Two-way variance analysis
So, we saw that the two-factor plan allows you to explore three effects of independent variables: the two main effects of factors and one interaction between these two independent variables. In addition, there is a statistical (experimental) error in the two-factor intergroup plan that determines the intra-group differences between subjects in the same group. These differences are not related to the experimental effects studied.
Thus, the entire variance observed in experiments of this type can be decomposed into two additive parts: 1) the variance that determines the variability of the data between the groups of subjects The variance of data between groups of subjects, in turn, can be decomposed into three more additive parts: variance, the source of which is each of the experimental factors in separate spine, and the variance, defined by their interaction. This reasoning is illustrated graphically in Fig. 5.1.
Fig. 5.1. Dispersion sources in the intergroup two-factor plan
Then, keeping the conventions about the mean values adopted in paragraph 5.1 on each level of independent variables and the general average, the variances (average squares) of the basic effects of independent variables can obviously be estimated as follows:
The average square of the interaction of the factors A and In is estimated using the following formula:
Finally, the statistical error effect, reflecting the intra-group variations of the data, can be estimated as follows:
As usual, in order to assess the statistical reliability of the experimental effects, it is necessary to build the F -relations correctly. However, in the case of factorial plans, the construction of such statistics proves to be ambiguous. The fact is that the rules for constructing F -relations differ depending on the chosen structural model, and it, among other things, is determined by the way in which independent variables - as random or as fixed.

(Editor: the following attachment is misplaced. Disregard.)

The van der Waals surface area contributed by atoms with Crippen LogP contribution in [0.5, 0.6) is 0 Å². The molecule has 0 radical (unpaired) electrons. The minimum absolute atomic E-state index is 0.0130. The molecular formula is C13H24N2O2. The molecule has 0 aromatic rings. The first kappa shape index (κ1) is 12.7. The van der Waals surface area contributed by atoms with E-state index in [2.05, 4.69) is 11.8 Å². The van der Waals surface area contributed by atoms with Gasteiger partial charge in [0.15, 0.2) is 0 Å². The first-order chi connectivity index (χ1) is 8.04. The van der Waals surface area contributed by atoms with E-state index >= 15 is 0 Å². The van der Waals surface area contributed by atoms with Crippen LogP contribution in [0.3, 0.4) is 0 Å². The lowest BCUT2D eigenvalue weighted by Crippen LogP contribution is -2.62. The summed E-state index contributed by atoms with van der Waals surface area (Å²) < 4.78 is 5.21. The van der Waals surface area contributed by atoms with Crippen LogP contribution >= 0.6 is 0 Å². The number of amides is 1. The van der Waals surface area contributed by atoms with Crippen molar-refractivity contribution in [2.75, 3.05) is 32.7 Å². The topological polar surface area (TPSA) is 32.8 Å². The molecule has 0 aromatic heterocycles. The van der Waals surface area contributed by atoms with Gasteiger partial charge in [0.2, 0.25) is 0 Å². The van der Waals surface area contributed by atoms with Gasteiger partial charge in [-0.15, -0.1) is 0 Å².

Structural models of two-way variance analysis
Recall that fixed refers to such independent variables that in the experiment take all possible values. This is the most common case, and, as a rule, the statistical packages used for data processing are configured by default to process such data. It happens, however, that the researcher can not in the experiment grasp all possible values of the factors. For example, researchers may be interested in word identification processes, and the words themselves are treated as levels of an independent variable. It is clear that the researcher in the experiment is always limited in the choice of words of natural language due to their extreme multiplicity. In this case, he randomly selects from the dictionary a limited set of words, which will represent a random sample of the levels of the corresponding factor. Such an independent variable will be random.
Depending on what factors of the two-factorial experimental plan will be considered as fixed or random, we can distinguish three possible structural models (Table 5.2):
• a completely fixed model in which both independent variables are fixed (model I),
• A mixed model in which one of the experimental factors turns out to be fixed, and the second one is random (model II),
• completely random model, where both factors are considered by the researcher as random (model III).
Since both experimental factors, whose effects on the dependent variable are investigated in the experiment, are equivalent from the point of view of organizing and planning this experiment, in the future we will consider that in the mixed model the factor A is random, an